UC regents approve cap on out of state and international student enrollment

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Daniel Kim/Senior Staff

The UC Board of Regents voted to approve the establishment of a nonresident student enrollment policy for university campuses in the board’s open session Thursday afternoon.

“This is an important and complex issue,” Regent John Pérez, who voted in favor of the item. “It’s a product of a more deliberative, more concentrated piece of work. I will support it because I think it represents very good work and it moves in the right direction.”

Beginning in fall 2018, university campuses will be capped at 18 percent nonresident student enrollment, unless their 2017-18 undergraduate student body already has a rate exceeding that level. At those campuses, which would include UC Berkeley, UCLA, UC San Diego, and UC Irvine, nonresident enrollment would be capped at no more than the levels of nonresident enrollment in the 2017-18 year.

Most board regents voted in support of the proposed policy, with Regents Hadi Makarechian and Gareth Elliott in dissent.

“What are we doing to this university? We are building a wall,” Regent Makarechian said at the meeting, explaining his vote against the proposal.

Contact Bobby Lee and Audrey McNamara at newsdesk@dailycal.org.

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  • roccolore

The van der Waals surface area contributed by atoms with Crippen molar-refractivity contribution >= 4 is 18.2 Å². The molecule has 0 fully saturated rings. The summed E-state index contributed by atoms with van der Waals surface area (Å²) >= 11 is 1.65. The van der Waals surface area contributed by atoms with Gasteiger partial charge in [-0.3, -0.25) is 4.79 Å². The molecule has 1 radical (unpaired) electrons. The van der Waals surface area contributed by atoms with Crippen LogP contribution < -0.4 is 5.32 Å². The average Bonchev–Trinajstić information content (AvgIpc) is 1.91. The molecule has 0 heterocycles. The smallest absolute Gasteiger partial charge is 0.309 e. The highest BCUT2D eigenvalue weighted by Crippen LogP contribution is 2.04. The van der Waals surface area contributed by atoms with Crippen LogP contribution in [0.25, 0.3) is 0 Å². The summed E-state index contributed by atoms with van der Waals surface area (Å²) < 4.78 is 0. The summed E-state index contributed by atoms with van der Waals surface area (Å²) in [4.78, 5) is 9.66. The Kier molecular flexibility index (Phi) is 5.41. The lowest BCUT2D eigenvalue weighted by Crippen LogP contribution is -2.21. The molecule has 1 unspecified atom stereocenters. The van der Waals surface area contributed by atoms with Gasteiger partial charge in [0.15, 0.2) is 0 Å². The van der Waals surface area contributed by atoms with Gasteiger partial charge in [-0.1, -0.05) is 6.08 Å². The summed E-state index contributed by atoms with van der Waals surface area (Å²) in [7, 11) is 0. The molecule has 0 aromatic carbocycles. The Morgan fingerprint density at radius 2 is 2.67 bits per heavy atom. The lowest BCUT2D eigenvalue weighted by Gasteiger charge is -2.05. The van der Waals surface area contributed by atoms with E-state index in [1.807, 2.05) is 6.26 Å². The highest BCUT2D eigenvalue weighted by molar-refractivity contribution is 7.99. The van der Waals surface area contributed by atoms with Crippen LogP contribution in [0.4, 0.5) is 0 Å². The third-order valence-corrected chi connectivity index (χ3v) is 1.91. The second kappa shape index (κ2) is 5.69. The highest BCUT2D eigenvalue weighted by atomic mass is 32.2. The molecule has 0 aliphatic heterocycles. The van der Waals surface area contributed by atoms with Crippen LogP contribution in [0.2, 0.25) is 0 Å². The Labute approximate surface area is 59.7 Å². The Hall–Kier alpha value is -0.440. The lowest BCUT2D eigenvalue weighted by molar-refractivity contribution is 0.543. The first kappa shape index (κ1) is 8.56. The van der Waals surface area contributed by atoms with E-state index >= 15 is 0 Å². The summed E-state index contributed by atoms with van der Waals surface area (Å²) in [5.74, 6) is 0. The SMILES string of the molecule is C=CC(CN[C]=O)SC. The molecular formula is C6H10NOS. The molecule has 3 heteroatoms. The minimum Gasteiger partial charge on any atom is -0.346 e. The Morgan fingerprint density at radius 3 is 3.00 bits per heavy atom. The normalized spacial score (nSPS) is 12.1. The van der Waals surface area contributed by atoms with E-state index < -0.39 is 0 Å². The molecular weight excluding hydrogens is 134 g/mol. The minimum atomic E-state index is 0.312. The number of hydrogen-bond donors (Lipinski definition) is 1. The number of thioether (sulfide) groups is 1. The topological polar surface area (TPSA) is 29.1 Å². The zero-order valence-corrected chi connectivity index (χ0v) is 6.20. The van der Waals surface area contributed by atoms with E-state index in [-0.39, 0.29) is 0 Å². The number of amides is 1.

From the same school that is a “sanctuary campus” for illegals.

  • Left Unsaid

    No limit on the number of illegals admitted. DREAMers still get preference over US citizens from other states? Separate and more than equal.

  • Given the university’s budget issues, this policy makes no sense. If people from outside California are willing to pay a premium to attend our universities, why would we stop them? If it matters, I am speaking as a lifelong Californian (and a transfer student to Berkeley from a California community college).

    • Sam Marion

      Since the UC campuses are public schools, they receive taxpayer dollars directly from the government, which comes from CA residents.

      California applicants (or rather, their families) have been paying to the state, and therefore UC operations, for years (typically for their entire lives).

      Taxes in California aren’t exactly minimal. Yes, tuition is decreased for CA residents, but it’s because their family’s income has been depleted (sometimes significantly, as more job pay = more taxes on your income = less money) because of taxes ever since they were born. My parents, for example, gave 40% of their income to the state solely for taxes (not whining here, just stating personal experience). Nonresidents don’t have this obligation. I’d say trying to admit CA residents would be fair then. Surprising that a Berkeley alumnus wouldn’t know this….